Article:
Should e-scooter users wear helmets?


The death of a well-known member of the electric scooter community has ignited debate over safety precautions for users.

Mr Sam Koh, 23, was riding his e-scooter with two friends in the wee hours of Saturday morning near East Coast Park when he fell and landed on his back. Emergency responders said he was found conscious but in a drowsy state. It is understood he later fell into a coma.

Mr Koh died from severe head injuries on Sunday afternoon in hospital. His case is believed to be one of the rare fatal incidents involving e-scooter users here.

His younger brother, Benson, 22, said Mr Koh was not wearing a helmet but that he was an “expert and experienced rider”. “He would wear a cap when riding – it was the kind with a hard surface,” the full-time national serviceman told The Straits Times at his brother’s wake in Mountbatten yesterday.

Mr Sam Koh worked at Passion Gadgets, a shop selling e-scooters and electric unicycles.

“He would always say it was his passion, how he liked to fix these things,” said the younger Mr Koh. His brother was known in the community as a passionate advocate of the devices.

The freak incident involving one of their own has led some e-scooter users to raise the issue of whether protective gear such as helmets should be worn.

Last week, an expert advisory panel submitted a list of rules and guidelines on e-scooters and mobility devices to the Transport Ministry for consideration. It did not recommend the use of helmets for those using these devices but only for cyclists and users of motorised bicycles riding on the roads.

Experts say wearing a helmet on a slow-moving device like the e-scooter does not have to be made mandatory but individuals should assume personal responsibility for their own safety, and understand the risk they take if they do not wear protective gear.

Advisory panel member Denis Koh, who heads the interest group Big Wheel Scooters Singapore, said the panel decided not to make helmets compulsory because the move could be “intrusive”. “It is a recommended practice, but we decided not to make it mandatory. It would mean that all the aunties and uncles who ride to the coffee shop have to wear helmets too,” he said.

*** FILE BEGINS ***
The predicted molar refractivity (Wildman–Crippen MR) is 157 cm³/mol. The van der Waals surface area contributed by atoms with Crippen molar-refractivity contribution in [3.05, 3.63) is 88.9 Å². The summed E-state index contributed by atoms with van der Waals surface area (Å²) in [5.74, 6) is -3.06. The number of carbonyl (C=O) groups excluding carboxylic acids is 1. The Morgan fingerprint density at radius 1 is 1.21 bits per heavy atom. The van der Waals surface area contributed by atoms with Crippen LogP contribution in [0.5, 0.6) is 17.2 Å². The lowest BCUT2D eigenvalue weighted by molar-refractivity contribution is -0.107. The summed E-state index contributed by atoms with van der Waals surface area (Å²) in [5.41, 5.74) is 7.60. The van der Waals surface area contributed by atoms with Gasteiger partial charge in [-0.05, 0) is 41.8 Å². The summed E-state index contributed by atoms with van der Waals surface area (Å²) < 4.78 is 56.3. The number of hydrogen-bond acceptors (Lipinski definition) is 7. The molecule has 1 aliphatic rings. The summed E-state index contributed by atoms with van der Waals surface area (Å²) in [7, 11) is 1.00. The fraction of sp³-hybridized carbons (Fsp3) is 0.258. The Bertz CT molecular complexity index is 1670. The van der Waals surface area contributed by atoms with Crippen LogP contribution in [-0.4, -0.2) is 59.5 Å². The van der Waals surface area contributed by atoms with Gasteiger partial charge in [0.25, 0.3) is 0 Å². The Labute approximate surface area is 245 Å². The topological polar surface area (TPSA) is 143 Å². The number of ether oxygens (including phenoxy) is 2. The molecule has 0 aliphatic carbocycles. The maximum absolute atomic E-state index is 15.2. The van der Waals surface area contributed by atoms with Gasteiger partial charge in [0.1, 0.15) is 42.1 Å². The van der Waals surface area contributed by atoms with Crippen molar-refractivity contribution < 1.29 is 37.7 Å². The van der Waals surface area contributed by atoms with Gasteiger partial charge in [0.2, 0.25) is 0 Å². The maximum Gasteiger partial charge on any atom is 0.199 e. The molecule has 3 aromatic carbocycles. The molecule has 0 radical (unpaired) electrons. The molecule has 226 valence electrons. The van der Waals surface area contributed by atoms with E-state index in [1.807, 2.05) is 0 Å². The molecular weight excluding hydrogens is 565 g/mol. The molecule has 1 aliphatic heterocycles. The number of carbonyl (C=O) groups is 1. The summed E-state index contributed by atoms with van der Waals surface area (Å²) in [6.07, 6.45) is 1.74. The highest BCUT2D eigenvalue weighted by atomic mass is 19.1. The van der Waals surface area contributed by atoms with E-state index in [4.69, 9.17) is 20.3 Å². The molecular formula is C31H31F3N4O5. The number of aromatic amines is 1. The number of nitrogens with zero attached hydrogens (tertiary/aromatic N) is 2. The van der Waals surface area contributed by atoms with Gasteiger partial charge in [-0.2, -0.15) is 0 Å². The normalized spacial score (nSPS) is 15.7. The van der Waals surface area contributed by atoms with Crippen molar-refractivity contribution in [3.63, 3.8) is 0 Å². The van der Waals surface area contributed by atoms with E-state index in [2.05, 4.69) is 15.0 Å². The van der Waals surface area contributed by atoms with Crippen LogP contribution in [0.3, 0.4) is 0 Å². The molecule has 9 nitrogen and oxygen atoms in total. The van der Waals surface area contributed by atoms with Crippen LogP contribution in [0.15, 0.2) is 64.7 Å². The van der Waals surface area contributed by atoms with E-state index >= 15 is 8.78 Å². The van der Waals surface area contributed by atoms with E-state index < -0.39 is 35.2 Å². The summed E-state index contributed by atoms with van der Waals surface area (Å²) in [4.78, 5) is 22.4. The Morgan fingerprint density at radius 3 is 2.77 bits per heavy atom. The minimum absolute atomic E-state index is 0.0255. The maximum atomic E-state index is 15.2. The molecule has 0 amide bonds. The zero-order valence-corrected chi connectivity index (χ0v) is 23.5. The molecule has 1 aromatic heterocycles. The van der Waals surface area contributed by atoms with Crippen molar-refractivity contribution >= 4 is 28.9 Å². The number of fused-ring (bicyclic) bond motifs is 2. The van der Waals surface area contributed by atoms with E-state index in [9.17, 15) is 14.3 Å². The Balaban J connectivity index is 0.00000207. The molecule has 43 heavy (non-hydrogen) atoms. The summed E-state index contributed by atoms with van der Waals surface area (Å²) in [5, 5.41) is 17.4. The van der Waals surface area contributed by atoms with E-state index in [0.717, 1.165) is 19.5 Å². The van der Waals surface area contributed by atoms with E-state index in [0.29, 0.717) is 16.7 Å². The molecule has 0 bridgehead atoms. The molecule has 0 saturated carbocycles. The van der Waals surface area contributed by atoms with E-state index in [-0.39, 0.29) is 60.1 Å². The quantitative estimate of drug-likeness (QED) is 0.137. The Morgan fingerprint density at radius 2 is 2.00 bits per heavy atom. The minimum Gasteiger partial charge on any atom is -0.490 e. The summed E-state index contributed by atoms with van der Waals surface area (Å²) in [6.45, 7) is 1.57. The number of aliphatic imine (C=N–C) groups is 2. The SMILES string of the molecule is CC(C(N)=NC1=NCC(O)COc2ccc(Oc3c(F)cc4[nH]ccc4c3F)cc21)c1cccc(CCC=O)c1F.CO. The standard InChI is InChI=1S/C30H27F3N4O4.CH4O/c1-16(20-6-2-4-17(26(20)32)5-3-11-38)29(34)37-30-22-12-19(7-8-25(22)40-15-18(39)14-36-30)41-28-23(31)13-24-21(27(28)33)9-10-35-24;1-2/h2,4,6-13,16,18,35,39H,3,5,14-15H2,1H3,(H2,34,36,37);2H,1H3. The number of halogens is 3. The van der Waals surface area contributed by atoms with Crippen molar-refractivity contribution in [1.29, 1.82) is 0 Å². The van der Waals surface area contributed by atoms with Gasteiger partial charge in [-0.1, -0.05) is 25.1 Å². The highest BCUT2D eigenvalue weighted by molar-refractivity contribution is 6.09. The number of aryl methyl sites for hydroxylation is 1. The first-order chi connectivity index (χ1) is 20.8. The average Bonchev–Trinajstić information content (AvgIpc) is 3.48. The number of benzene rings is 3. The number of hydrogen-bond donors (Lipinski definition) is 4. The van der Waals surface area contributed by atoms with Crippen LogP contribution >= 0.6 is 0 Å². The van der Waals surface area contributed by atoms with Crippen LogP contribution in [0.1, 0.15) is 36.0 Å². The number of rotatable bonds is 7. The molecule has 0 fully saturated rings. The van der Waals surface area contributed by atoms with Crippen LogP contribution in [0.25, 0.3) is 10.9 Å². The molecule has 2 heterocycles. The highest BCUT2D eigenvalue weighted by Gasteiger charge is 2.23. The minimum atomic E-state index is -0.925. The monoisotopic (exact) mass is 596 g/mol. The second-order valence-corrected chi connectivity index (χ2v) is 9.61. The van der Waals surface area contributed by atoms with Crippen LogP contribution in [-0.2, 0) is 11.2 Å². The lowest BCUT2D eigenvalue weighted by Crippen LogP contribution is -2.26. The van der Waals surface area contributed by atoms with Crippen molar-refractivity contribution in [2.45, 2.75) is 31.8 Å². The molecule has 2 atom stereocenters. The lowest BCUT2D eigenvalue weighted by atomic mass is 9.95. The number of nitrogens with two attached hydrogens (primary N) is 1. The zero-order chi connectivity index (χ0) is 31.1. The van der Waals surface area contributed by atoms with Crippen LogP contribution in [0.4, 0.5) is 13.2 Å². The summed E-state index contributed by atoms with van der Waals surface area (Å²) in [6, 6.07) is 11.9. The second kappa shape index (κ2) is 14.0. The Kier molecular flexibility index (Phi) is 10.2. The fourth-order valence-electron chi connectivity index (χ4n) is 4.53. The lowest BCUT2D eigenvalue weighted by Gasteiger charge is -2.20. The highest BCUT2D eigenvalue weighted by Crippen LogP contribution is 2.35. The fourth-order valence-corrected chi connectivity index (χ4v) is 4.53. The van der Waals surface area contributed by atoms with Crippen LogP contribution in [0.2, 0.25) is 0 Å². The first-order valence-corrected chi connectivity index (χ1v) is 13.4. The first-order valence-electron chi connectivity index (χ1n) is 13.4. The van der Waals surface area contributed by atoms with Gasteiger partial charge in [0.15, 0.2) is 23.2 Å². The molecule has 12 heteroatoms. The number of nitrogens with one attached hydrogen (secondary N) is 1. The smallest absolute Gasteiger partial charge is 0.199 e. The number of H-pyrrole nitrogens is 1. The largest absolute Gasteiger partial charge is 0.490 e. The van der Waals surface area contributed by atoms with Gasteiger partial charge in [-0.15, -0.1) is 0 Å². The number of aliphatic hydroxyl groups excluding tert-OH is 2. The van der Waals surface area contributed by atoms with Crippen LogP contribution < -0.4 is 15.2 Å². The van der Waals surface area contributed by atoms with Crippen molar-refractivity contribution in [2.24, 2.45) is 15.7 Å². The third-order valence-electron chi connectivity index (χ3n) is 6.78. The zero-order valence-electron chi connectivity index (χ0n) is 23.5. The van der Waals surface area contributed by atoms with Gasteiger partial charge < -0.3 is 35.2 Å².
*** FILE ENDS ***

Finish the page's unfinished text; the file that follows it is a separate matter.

He does use a helmet himself, he said, adding: “Safety should be a personal responsibility.”

Users say the devices typically travel at speeds of between 15 and 25kmh, although more powerful versions can hit speeds of 40kmh.

“I think the risk is very low. I’ve been cycling for 30 years and never fallen and hit my head. The risk is lower on an e-scooter – the centre of gravity is lower and it’s easier to get off,” said Dr Kevin Soh.

Dr Soh, 52, uses his e-scooter daily for the 5km commute to Mount Elizabeth Hospital in town from his home in Bukit Timah. He travels at a speed of about 15kmh, he said.

Education manager Gerald Goh said that while a helmet might be a useful safety precaution, it was also important to stay vigilant while riding. “Riding safely and staying alert to traffic should be of the utmost importance,” said Mr Goh, 35.

Still, there are others like Ms Kelita Yeo from retailer Falcon PEV who feel helmets could potentially save lives .

“We highly recommend wearing helmets even though there are no regulations at the moment stating that it is mandatory,” said Ms Yeo.

“This helps to protect the rider in the event of an accident.”

Additional reporting by Samuel Mak

This article was first published on March 23, 2016.
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Publication Date: 
Wednesday, March 23, 2016 – 17:00
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